The Yoga and Mindfulness Path Away from Depression and Distressing Emotions – Moving Towards the Light

You may be interested to know that two spaces have become available on the above ten week course
This course will be held at Wake House in Bourne and starts on Wednesday, 23rd May. If you, or somebody that you know, might be interested, please let me know asap.  You can text or telephone me on: 07817623330 or email me at: freetothinkmail@aol.com or Contact Sarah

Week Two: Apana Vayu

Week two of our journey into the Prana Vayus has seen us working with Apana Vayu. This is the downward moving, grounding energy that is associated with the lower regions of our physical body and all forms of elimination. Physically we eliminate waste from the body and mentally, apana vayu encourages us to cleanse our minds by eliminating stale emotions, habits, behaviours, thoughts and ideas, opinions, and everything else that stems from the mind. This energy allows us to release and let go of emotions and behaviours that no longer serve us, cleansing us of old experiences and creating space for new ones.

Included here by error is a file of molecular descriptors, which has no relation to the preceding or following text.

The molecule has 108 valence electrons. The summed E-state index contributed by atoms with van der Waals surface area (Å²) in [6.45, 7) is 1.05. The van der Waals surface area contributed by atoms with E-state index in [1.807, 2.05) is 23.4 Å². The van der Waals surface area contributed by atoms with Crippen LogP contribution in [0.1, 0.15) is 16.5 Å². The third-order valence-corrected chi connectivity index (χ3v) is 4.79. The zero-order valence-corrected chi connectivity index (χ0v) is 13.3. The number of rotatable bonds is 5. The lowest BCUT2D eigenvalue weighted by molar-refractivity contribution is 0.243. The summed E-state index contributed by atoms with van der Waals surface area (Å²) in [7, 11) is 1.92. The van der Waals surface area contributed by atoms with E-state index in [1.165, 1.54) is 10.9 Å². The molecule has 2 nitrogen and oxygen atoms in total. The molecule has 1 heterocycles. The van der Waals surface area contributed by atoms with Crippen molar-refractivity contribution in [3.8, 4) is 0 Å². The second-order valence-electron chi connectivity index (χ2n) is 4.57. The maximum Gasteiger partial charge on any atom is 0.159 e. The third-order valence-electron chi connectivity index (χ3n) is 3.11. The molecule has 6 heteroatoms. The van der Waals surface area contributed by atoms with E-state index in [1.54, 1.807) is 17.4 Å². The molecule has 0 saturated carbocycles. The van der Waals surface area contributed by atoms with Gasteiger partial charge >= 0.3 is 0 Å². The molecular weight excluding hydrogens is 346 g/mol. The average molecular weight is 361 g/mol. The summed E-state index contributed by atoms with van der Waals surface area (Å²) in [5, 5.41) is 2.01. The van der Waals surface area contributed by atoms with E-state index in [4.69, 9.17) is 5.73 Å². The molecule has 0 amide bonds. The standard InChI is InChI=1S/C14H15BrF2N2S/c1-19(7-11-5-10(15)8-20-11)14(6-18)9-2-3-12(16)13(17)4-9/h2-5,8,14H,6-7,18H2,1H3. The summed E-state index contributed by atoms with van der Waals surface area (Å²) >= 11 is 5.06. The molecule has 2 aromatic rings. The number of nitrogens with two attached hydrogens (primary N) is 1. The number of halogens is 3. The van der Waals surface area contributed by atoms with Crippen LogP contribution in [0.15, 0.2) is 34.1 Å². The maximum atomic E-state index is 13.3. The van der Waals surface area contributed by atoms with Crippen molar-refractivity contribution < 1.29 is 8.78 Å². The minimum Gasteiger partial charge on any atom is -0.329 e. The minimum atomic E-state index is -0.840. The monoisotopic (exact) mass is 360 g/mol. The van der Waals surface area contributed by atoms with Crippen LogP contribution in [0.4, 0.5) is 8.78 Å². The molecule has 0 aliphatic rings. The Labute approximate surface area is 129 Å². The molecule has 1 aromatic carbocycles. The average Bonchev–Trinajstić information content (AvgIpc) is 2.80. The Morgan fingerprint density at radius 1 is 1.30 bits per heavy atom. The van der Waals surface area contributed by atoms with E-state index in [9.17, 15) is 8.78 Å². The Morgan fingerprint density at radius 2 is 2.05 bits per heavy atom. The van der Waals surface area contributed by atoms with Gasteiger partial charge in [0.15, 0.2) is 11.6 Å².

If this energy is unbalanced, there is a lack of integrity between the mind and the body and our immune system is weakened. We become vulnerable to illness, fear, doubt, confusion, insecurity, and loss of purpose. A strong and balanced apana vayu is grounding, it helps to banish feelings of spaciness, anxiety and stress, and encourages a stable outlook towards life.

 

Because this is a downward flowing energy, when we work with apana vayu, our intention is to conserve this energy and keep it in the body through practices such as mula bandha, and the mobilisation of prana within the pelvis in postures such as dynamic baddha konasana.

Throughout our practice this week, we worked with Yoni Mudra, a powerful mudra, which draws energy down into the lower pelvis, legs and feet, where it assists in elimination and a healthy flow of apana vayu:

Bring each thumb tip together and each index finger tip together to form a diamond shape. Spread the fingers and place the hands, palms facing down, far down on the lower abdomen so that the thumbs are pointing upwards, just below the navel and the fingers are pointing downwards toward the groin. Relax the shoulders.

Allow the inhalation to be natural, and place your focus on the exhalation. As the breath slows down, begin to extend the exhalation to your maximum comfortable length. Maintain your focus on the exhalation, picturing or sensing or feeling the breath flowing downwards into the region of the pelvis. Imagine or sense the whole of the pelvic basin filling with cleansing energy. Practice for 5 minutes or more.